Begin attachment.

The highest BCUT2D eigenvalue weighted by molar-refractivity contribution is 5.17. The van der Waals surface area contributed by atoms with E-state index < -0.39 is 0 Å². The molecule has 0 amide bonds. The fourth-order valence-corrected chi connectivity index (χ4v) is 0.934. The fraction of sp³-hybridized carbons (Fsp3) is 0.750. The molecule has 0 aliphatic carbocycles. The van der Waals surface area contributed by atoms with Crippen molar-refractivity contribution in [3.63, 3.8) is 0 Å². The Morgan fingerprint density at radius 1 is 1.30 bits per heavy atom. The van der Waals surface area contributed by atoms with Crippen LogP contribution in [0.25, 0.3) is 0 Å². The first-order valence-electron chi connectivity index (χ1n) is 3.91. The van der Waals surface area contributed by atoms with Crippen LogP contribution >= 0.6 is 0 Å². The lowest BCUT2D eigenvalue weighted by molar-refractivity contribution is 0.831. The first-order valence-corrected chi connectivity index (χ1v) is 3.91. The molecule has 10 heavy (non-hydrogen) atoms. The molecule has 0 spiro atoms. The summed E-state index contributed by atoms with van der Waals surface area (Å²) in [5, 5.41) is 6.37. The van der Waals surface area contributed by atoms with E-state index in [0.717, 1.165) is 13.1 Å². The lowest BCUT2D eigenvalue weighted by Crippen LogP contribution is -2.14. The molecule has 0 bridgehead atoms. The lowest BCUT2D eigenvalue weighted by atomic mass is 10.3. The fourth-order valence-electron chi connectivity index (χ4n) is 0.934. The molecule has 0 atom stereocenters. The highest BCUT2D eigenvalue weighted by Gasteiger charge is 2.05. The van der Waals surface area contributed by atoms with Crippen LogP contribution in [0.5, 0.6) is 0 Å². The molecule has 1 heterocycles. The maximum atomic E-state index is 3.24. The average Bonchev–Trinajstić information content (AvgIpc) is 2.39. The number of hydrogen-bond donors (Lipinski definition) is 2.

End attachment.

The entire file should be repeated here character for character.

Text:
The highest BCUT2D eigenvalue weighted by molar-refractivity contribution is 5.17. The van der Waals surface area contributed by atoms with E-state index < -0.39 is 0 Å². The molecule has 0 amide bonds. The fourth-order valence-corrected chi connectivity index (χ4v) is 0.934. The fraction of sp³-hybridized carbons (Fsp3) is 0.750. The molecule has 0 aliphatic carbocycles. The van der Waals surface area contributed by atoms with Crippen molar-refractivity contribution in [3.63, 3.8) is 0 Å². The Morgan fingerprint density at radius 1 is 1.30 bits per heavy atom. The van der Waals surface area contributed by atoms with Crippen LogP contribution in [0.25, 0.3) is 0 Å². The first-order valence-electron chi connectivity index (χ1n) is 3.91. The van der Waals surface area contributed by atoms with Crippen LogP contribution >= 0.6 is 0 Å². The lowest BCUT2D eigenvalue weighted by molar-refractivity contribution is 0.831. The first-order valence-corrected chi connectivity index (χ1v) is 3.91. The molecule has 10 heavy (non-hydrogen) atoms. The molecule has 0 spiro atoms. The summed E-state index contributed by atoms with van der Waals surface area (Å²) in [5, 5.41) is 6.37. The van der Waals surface area contributed by atoms with E-state index in [0.717, 1.165) is 13.1 Å². The lowest BCUT2D eigenvalue weighted by Crippen LogP contribution is -2.14. The molecule has 0 bridgehead atoms. The lowest BCUT2D eigenvalue weighted by atomic mass is 10.3. The fourth-order valence-electron chi connectivity index (χ4n) is 0.934. The molecule has 0 atom stereocenters. The highest BCUT2D eigenvalue weighted by Gasteiger charge is 2.05. The van der Waals surface area contributed by atoms with Crippen LogP contribution in [0.5, 0.6) is 0 Å². The molecule has 1 heterocycles. The maximum atomic E-state index is 3.24. The average Bonchev–Trinajstić information content (AvgIpc) is 2.39. The number of hydrogen-bond donors (Lipinski definition) is 2.